It may be apposite at this juncture, to refer to the decision of this Court in Ashirvad Enterprises vs. State of Bihar, (2004) 3 SCC 624 wherein it was stated that whether immunity from prosecution and penalty should be granted in a given case, has to be decided by the Commission by exercising its discretion, in the light of the facts and circumstances of each case. There is no straight jacket formula that would universally apply in every case. Where the Commission is satisfied that the applicant (a) has made full and true disclosure of his income and the manner in which such income was derived, and (b) has co-operated with the Commission in the proceedings before it, immunity under Section 245H may be granted.
In the present case, as noted above, we find that the appellant placed material and particulars before the Commission as to the manner in which income pertaining to certain activities was derived and has sought to offer such additional income to tax. Based on such disclosures and on noting that the appellant co-operated with the Commission in the process of settlement, the Commission proceeded to grant immunity from prosecution and penalty as contemplated under Section 245H of the Act. The High Court ought not to have sat in appeal as to the sufficiency of the material and particulars placed before the Commission, based on which the Commission proceeded to grant immunity from prosecution and penalty as contemplated under Section 245H of the Act.
We are fortified in our view by the judgment of this Court in Jyotendrasinhji vs. S.I. Tripathi, 1993 Supp (3) SCC 389, wherein it was observed that a Court, while exercising powers under Articles 32, 226 or 136 of the Constitution of India, as the case may be, may not interfere with an order of the Commission, passed in exercise of its discretionary powers, except on the ground that the order contravenes provisions of the Act or has caused prejudice to the opposite party. Interference may also be open on the grounds of fraud, bias or malice. Therefore, this Court has carved out a very narrow scope for judicial review of the Commission’s orders, passed in the exercise of its discretionary powers. Hence, we hold that sufficiency of the material and particulars placed before the Commission, based on which the Commission proceeded to grant immunity from prosecution and penalty as contemplated under Section 245H of the Act, are beyond the scope of judicial review, except under the circumstances set out in Jyotendrasinhji vs. S.I. Tripathi (supra).
We find that the judgment of this Court in Express Newspapers (supra), sought to be relied upon by the Respondents, would not come to their aid in the present case. It is to be noted that the said judgment turns on its own facts. In the said case, the income tax authorities had made extensive investigation and inquiry, whereby they had collected voluminous material demonstrating large scale concealment of income on the part of the assessee therein. In that background, this Court observed that the assessee, having merely offered a part of such concealed income before the Commission, the application for settlement ought to have been rejected.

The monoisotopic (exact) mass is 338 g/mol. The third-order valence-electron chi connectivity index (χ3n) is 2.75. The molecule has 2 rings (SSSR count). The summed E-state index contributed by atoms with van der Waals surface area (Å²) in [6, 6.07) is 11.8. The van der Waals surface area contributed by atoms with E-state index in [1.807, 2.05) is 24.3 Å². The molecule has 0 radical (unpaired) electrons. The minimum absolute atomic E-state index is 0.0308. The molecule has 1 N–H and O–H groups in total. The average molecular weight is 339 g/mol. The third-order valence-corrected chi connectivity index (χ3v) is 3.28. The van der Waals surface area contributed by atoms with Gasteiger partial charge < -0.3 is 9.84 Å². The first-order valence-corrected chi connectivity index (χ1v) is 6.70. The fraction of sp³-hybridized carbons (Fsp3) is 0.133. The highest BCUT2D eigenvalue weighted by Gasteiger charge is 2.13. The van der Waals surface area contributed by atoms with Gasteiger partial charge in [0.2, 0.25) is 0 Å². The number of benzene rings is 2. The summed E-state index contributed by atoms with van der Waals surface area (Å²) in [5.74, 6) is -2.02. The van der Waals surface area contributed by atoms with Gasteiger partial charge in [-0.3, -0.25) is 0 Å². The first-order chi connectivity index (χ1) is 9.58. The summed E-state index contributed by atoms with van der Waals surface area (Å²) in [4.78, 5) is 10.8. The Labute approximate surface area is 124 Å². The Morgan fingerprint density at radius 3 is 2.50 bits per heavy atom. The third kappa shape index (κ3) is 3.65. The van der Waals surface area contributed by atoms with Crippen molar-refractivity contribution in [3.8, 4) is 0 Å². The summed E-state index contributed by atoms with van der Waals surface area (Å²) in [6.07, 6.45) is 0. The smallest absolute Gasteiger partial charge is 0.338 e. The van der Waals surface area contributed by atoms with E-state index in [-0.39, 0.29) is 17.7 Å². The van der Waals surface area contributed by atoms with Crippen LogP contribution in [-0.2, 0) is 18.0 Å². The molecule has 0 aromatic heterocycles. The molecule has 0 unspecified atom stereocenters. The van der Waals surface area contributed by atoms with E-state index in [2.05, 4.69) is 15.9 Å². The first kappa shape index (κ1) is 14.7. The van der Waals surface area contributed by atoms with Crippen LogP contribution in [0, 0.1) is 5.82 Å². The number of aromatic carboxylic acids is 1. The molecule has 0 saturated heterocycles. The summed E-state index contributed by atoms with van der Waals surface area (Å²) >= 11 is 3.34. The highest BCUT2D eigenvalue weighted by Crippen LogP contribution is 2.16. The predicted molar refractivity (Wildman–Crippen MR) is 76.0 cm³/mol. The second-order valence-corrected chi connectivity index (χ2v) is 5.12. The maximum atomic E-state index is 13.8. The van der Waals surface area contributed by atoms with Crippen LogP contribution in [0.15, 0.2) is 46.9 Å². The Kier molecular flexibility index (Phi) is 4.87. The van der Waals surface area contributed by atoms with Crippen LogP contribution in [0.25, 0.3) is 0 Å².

While we are mindful of the fact that the provisions of Chapter XIX-A of the Act are not to be employed so as to provide a shelter for tax dodgers to obtain immunity from facing the consequences of tax evasion by simply approaching the Settlement Commission, vide N. Bhattacharjee (supra), we are however of the view that in the present case, the Commission rightly exercised its discretion under Section 245H having regard to the bona fide conduct of the assessee of offering additional income for tax, apart from the income disclosed in the return of income.
Before parting with the record, we may add that having regard to the legislative intent, frequent interference with the orders or proceedings of the Settlement Commission should be avoided. We have already indicated the limited grounds on which an order or proceeding of the Settlement Commission can be judicially reviewed. The High Court should not scrutinize an order or proceeding of a Settlement Commission as an appellate court. Unsettling reasoned orders of the Settlement Commission may erode the confidence of the bonafide assessees, thereby leading to multiplicity of litigation where settlement is possible. This larger picture has to be borne in mind.
In light of the aforesaid discussion, we are of the view that the Order of the Settlement Commission dated 04.03.2008 was based on a correct appreciation of the law, in light of the facts of the case and the High Court ought not to have interfered with the same. Therefore, the judgment dated 06.07.2012, passed by the High Court of Karnataka at Bangalore in Writ Appeal No. 2458 of 2010 whereby the judgment of the learned Single Judge dated 20.05.2010, passed in Writ Petition No. 12239 of 2008, remanding the matter to the Settlement Commission to determine afresh, the question as to immunity from levy of penalty and prosecution was affirmed, is hereby set aside.
Consequently, the order of the learned Single Judge is also set aside. The Order of the Settlement Commission dated 04.03.2008 is restored. The appeal is allowed. Pending application (s), if any, stand disposed of in the aforesaid terms.
No order as to costs.
In the result, appeal of the assessee is allowed and ruled in favour of the assessee
Read the full order from hereKotak-Mahindra-Bank-Limited-Vs-CIT-Supreme-Court-of-India-2